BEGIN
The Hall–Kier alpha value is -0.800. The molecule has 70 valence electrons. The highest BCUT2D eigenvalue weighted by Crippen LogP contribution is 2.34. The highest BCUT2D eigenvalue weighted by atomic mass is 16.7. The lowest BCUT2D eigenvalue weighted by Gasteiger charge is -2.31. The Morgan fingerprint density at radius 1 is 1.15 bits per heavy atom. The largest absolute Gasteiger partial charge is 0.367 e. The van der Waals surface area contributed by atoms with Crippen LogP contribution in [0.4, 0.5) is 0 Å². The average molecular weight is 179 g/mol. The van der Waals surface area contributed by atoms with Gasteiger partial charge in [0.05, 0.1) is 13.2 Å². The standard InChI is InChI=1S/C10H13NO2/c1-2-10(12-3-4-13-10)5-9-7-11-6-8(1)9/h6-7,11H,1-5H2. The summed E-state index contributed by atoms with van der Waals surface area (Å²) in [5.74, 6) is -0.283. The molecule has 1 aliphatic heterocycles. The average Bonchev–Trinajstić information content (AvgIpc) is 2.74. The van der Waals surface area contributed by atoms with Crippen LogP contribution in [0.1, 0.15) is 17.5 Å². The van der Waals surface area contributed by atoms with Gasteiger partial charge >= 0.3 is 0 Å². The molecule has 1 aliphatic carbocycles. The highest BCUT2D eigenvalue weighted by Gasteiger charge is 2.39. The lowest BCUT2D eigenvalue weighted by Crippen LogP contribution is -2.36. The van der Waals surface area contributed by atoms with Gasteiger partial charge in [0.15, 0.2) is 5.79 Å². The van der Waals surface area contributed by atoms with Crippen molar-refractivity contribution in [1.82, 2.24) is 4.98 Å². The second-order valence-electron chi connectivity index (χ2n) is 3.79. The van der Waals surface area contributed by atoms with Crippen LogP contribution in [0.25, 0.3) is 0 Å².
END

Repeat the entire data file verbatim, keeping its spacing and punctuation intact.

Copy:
The Hall–Kier alpha value is -0.800. The molecule has 70 valence electrons. The highest BCUT2D eigenvalue weighted by Crippen LogP contribution is 2.34. The highest BCUT2D eigenvalue weighted by atomic mass is 16.7. The lowest BCUT2D eigenvalue weighted by Gasteiger charge is -2.31. The Morgan fingerprint density at radius 1 is 1.15 bits per heavy atom. The largest absolute Gasteiger partial charge is 0.367 e. The van der Waals surface area contributed by atoms with Crippen LogP contribution in [0.4, 0.5) is 0 Å². The average molecular weight is 179 g/mol. The van der Waals surface area contributed by atoms with Gasteiger partial charge in [0.05, 0.1) is 13.2 Å². The standard InChI is InChI=1S/C10H13NO2/c1-2-10(12-3-4-13-10)5-9-7-11-6-8(1)9/h6-7,11H,1-5H2. The summed E-state index contributed by atoms with van der Waals surface area (Å²) in [5.74, 6) is -0.283. The molecule has 1 aliphatic heterocycles. The average Bonchev–Trinajstić information content (AvgIpc) is 2.74. The van der Waals surface area contributed by atoms with Crippen LogP contribution in [0.1, 0.15) is 17.5 Å². The van der Waals surface area contributed by atoms with Gasteiger partial charge >= 0.3 is 0 Å². The molecule has 1 aliphatic carbocycles. The highest BCUT2D eigenvalue weighted by Gasteiger charge is 2.39. The lowest BCUT2D eigenvalue weighted by Crippen LogP contribution is -2.36. The van der Waals surface area contributed by atoms with Gasteiger partial charge in [0.15, 0.2) is 5.79 Å². The van der Waals surface area contributed by atoms with Crippen molar-refractivity contribution in [1.82, 2.24) is 4.98 Å². The second-order valence-electron chi connectivity index (χ2n) is 3.79. The van der Waals surface area contributed by atoms with Crippen LogP contribution in [0.25, 0.3) is 0 Å².